Resetting Photoshop Preferences

Sometimes, Photoshop can exhibit unexpected behavior.

One of the solutions is to try to reset the Photoshop Preferences. There are various ways to do it, as outlined here. One way is to hold Alt, Ctrl and Shift keys while the application starts up. You will be asked if you want to delete the Adobe Photoshop Settings File, to which you should answer “Yes” if you are sure you wishlike to have it deleted.

Delete the Adobe Photoshop Settings File?
Delete the Adobe Photoshop Settings File?

You should also take note, that this means resetting all your settings and preferences to “factory defaults”.

Save For Web

If the problems are only present in the “Save For Web” dialog try holding Ctrl+Alt while selecting Save for Web from File menu. You should be then shown a dialog enabling you to clear the Save For Web preferences. This may not work in all versions of Photoshop, as described here.

Hydrogen Renamer

TL;DR: This script will help you rename the Gantry 5 Hydrogen theme as a starting point for further customizations.

Recently, I’ve been trying out the Gantry 5 – a theme framework for WordPress. One way to get started with theme development using Gantry 5 is to take the default theme, called Hydrogen, rename it and customize it to one’s needs.

The whole renaming process is described here. It takes few steps, which involve unzipping the theme, changing names of files and directories and doing a find and replace for the word “hydrogen” written in few combinations of uppercase and lowercase letters.

I thought that the whole process could be easily automated with a simple Python script that would repack the theme on the fly while doing all the necessary string substitutions in file contents as well as in the paths.

The script is available here on Github. I hope that it will be useful for people willing to develop themes using Gantry 5 framework.

Safely removing SATA hard drive from a running system

I have a Debian-based system with a SATA controller running in AHCI mode. I sometimes need to plug and unplug a disk from an internal SATA bay. The bay is nothing fancy – you just slide a disk cradle into it and the SATA and power sockets make contact.

Wyzard on Unix & Linux Stack Exchange
has a good advice on how to do a proper hot unplug. The following is based on
that advice:

First you need to unmount the partitions. Then, deactivate any LVM groups with vgchange -an – I don’t use LVM, so I haven’t tried that. Finally, it is a very good idea to unregister device from the kernel and spin it down by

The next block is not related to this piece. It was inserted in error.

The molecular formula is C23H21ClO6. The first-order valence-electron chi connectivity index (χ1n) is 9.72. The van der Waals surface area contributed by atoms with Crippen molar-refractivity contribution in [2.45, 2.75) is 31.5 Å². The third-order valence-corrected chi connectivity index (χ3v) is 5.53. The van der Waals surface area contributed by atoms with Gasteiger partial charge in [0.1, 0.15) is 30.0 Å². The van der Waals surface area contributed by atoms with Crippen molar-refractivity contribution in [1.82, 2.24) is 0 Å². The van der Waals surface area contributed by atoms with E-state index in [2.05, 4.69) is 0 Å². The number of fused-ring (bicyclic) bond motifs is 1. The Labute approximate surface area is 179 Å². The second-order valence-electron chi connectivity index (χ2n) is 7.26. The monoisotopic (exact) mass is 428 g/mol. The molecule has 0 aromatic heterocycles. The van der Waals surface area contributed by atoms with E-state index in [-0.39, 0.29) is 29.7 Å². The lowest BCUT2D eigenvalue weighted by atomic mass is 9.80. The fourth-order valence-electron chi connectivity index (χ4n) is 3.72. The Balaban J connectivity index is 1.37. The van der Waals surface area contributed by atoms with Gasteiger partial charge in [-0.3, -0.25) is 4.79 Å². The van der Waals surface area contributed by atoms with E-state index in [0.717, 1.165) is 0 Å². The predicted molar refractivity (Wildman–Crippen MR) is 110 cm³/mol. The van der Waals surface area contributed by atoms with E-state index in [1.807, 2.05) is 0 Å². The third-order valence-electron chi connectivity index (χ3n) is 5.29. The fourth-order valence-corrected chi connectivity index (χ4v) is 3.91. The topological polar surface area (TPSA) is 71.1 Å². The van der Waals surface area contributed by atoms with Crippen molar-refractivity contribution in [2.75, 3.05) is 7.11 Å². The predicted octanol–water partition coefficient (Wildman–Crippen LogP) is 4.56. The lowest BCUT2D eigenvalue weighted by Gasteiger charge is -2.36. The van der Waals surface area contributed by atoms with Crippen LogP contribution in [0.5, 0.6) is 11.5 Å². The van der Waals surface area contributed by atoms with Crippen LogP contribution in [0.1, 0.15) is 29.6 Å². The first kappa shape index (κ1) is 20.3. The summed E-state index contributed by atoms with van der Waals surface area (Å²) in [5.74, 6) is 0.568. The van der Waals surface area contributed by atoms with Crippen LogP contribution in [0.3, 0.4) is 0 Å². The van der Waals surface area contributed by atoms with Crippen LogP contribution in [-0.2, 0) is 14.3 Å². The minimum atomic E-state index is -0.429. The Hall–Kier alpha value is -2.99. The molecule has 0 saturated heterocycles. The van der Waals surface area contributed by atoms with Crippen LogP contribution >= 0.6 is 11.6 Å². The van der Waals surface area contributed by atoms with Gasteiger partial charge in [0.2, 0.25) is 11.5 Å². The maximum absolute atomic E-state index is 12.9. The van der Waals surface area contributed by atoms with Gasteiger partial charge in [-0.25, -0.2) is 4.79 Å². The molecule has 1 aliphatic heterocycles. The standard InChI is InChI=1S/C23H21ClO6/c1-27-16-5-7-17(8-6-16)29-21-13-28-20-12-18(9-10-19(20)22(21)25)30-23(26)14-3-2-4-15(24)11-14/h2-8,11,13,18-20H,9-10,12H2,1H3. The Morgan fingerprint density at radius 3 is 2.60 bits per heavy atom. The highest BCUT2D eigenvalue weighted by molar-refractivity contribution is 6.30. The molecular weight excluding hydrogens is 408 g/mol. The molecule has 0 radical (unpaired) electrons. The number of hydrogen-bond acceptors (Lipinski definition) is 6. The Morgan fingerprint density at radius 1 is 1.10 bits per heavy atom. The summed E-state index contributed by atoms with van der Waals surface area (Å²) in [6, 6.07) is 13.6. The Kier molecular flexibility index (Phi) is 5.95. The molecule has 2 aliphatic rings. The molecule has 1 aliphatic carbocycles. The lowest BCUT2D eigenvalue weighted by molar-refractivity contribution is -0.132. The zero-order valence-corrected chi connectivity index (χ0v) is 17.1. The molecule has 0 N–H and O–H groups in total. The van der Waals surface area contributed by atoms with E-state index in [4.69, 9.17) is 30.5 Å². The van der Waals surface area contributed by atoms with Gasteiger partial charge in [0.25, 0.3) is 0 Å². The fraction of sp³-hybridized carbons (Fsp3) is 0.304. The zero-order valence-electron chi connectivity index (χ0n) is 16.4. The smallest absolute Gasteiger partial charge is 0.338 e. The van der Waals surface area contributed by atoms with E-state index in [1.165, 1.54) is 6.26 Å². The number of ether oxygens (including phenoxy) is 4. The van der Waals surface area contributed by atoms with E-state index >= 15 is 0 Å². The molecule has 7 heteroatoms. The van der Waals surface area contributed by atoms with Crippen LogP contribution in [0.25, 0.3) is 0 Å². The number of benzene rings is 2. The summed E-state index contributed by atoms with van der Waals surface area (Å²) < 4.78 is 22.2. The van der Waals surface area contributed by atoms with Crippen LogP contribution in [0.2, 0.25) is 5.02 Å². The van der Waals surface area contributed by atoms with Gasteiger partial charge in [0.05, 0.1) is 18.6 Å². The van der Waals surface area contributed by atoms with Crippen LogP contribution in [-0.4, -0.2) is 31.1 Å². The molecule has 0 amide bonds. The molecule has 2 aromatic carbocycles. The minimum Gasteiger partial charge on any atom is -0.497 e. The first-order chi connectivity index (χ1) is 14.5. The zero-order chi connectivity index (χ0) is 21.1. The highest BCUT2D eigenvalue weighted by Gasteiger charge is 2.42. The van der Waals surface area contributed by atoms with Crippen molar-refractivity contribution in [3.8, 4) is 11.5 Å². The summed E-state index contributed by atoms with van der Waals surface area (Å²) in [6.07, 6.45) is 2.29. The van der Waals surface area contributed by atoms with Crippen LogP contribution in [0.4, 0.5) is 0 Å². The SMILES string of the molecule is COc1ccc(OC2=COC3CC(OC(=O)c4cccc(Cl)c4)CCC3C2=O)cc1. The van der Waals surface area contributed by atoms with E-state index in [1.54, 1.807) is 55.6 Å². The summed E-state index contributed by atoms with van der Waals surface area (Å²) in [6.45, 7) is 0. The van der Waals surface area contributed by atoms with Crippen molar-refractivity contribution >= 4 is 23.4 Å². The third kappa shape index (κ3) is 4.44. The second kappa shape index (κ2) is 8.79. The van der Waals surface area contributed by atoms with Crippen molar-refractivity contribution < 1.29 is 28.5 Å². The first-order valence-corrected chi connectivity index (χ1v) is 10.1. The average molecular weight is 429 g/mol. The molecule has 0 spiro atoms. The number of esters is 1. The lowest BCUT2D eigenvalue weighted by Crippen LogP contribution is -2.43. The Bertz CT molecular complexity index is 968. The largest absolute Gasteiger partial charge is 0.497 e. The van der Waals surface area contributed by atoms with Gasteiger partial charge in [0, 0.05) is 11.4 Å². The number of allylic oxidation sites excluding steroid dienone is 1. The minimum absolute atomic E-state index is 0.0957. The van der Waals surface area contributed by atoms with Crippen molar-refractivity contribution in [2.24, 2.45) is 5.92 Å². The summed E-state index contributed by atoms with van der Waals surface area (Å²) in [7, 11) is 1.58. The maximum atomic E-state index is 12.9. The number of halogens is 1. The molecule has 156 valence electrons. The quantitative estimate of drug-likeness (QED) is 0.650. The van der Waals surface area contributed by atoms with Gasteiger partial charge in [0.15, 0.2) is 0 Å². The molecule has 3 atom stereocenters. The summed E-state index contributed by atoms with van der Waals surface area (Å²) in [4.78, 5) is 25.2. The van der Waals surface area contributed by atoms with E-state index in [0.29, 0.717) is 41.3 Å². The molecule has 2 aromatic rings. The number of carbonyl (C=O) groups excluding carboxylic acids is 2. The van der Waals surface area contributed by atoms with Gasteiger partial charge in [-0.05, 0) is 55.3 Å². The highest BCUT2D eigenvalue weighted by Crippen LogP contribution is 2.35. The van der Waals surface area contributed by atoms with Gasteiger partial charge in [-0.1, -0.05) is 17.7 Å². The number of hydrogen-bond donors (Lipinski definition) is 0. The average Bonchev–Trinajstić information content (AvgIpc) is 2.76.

echo 1 > /sys/block/(device name)/device/delete

Then I can hear the disk spin down, wait for it to stop completely and just pull it out. When I put in back in, it registers properly. Please note, that I am using AHCI mode in the controller.

How to spin down USB hard drive for safe removal

Let’s assume you are running a Debian-based system and have a hard drive at /dev/sdc with a partition /dev/sdc1
mounted. To safely remove the hard drive, first you need to unmount all its
partitions. In this case you may do:

udisks --umount /dev/sdc1

and then spin the disk down with:

udisks --detach /dev/sdc

You should the notice (usually, hear) the disk spin down.

Please note, that we are referring here to the device sdc not its partition
sdc1.

Thanks, user76204.

Remove all .pyc files from a git repository

When working on Python project you may sometimes forget to .gitignore your
*.pyc files and end up having them tracked by the repo.

To fix this you need use git rm:

find . -name "*.pyc" -exec git rm -f {} \;

Then, add a line:

*.pyc

to the .gitignore file in the repository root to have them permanently
ignored.

Credit goes to Yuji.

htdebug, a script for tracing HTTP redirects

Recently, I have written a simple Python script that helps trace HTTP redirects
along with information on rel=canonical links. I called it htdebug.

Here it is:

#!/usr/bin/env python

import urllib
import urllib2
import sys
import requests

import lxml
from lxml import etree
from cStringIO import StringIO

def get_canonical(html_content):
    parser = etree.HTMLParser()
    tree = etree.parse(StringIO(html_content), parser)
    canonical_hrefs = tree.xpath("/html/head/link[@rel='canonical']/@href")
    return canonical_hrefs

if __name__ == "__main__":
    url = sys.argv[1]
    print "Probing {} for redirect path.".format(url)
    response = requests.get(url)
    for resp in response.history+[response]:
        print
        print "[{}] {}".format(resp.status_code, resp.url)
        print "canonical link: {}".format(get_canonical(resp.content))

After placing it in a executable file named htdebug in your $PATH, you can
use it like so:

$ htdebug http://yahoo.com
Probing http://yahoo.com for redirect path.

[301] http://yahoo.com/
canonical link: []

[200] https://www.yahoo.com/
canonical link: ['https://www.yahoo.com/']

HTTP status codes are shown in square brackets.